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Irish Child Health Database - Peer Reviewed Papers

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  • Alterations in cholinergic and neuropeptide innervation of urinary bladder following partial bladder outlet obstruction

    Published in:

    Pediatr Surg Int, Vol: 19, Page: 427-31

    Publication Date:

    August 2003

    Aims & Objectives:

    The aim of this study was to test the hypothesize that the functional changes in the bladder following bladder outlet obstruction are due to alteration in cholinergic and sensory neuropeptide innervation


    Posterior urethral valves (PUV) are the most common cause of bladder outlet obstruction (BOO) in infancy. Bladder instability, poor compliance and myogenic failure are responsible for the poor long-term prognosis in these patients. Previous studies have reported abundance of sensory neuropeptides, e.g. substance P (SP), calcitonin gene-related peptide (CGRP), vasoactive intestinal polypeptide (VIP) and acetylcholinesterase (AchE) nerves in the urinary bladder. We hypothesized that the functional changes in the bladder following BOO are due to alteration in cholinergic and sensory neuropeptide innervation.We therefore investigated cholinergic and sensory innervation of urinary bladder following BOO. Fifteen immature male guinea pigs (Hartley strain) 3-4 weeks old and weighing approximately 250 g. underwent placement of a silk ligature around the bladder neck to induce BOO. Controls included 5 sham-operated animals. The animals were killed 1, 2 and 4 weeks following obstruction, respectively. Whole-mount preparation and conventional sections of bladder wall were performed. AchE histochemistry, and single-label immunofluorescence histochemistry for SP, CGRP and VIP were utilized. Light microscopy and laser scanning confocal microscopy were used to assess the results. AchE staining showed marked increase in cholinergic innervation density within the suburothelial region following BOO. The staining for SP, CGRP and VIP demonstrated marked reduction in sensory nerve density within the suburothelial region 1 week following BOO and the lack of sensory innervation 4 weeks after BOO. The marked reduction in sensory innervation of the bladder and simultaneous increase in cholinergic innervation following BOO may lead to bladder instability and decrease in bladder compliance.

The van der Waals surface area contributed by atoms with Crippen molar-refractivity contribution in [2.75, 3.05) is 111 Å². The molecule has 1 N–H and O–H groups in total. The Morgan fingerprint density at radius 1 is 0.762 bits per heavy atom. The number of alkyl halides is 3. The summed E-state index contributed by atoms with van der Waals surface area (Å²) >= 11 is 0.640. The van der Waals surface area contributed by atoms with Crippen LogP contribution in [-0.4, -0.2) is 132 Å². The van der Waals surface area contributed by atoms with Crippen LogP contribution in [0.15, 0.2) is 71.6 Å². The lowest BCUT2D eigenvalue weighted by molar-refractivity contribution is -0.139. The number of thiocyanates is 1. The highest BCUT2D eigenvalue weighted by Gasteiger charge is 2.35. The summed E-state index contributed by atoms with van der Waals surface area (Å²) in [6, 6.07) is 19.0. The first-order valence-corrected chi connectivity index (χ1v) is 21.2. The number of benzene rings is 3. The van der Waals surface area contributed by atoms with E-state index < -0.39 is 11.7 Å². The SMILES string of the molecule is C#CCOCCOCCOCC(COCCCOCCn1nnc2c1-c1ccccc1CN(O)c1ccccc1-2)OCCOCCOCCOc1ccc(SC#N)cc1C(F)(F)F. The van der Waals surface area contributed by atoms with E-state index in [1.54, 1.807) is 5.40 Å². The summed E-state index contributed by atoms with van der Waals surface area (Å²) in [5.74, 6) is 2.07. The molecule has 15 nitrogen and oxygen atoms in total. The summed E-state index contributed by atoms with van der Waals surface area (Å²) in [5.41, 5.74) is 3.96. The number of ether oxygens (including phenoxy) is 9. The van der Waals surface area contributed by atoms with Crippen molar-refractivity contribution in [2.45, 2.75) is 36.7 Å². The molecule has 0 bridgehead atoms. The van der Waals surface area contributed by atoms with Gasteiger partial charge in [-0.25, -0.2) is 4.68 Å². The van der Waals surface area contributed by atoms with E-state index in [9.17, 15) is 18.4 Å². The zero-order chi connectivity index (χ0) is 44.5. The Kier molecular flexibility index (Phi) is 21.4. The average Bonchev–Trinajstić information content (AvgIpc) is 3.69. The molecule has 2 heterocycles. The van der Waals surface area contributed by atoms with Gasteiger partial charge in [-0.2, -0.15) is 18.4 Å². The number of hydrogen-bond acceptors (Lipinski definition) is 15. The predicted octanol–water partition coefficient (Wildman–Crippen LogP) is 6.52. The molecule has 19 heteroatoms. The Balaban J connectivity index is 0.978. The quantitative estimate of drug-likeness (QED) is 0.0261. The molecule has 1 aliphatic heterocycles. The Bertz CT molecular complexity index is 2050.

B. Chertin; U. Rolle; S. Cascio; P. Puri

    Study Type:

    Study Papers » Animal Study » Papers reporting secondary research


    functional changes in the bladder; bladder outlet obstruction; neuropeptide innervation



    Republic of Ireland (Republic of Ireland)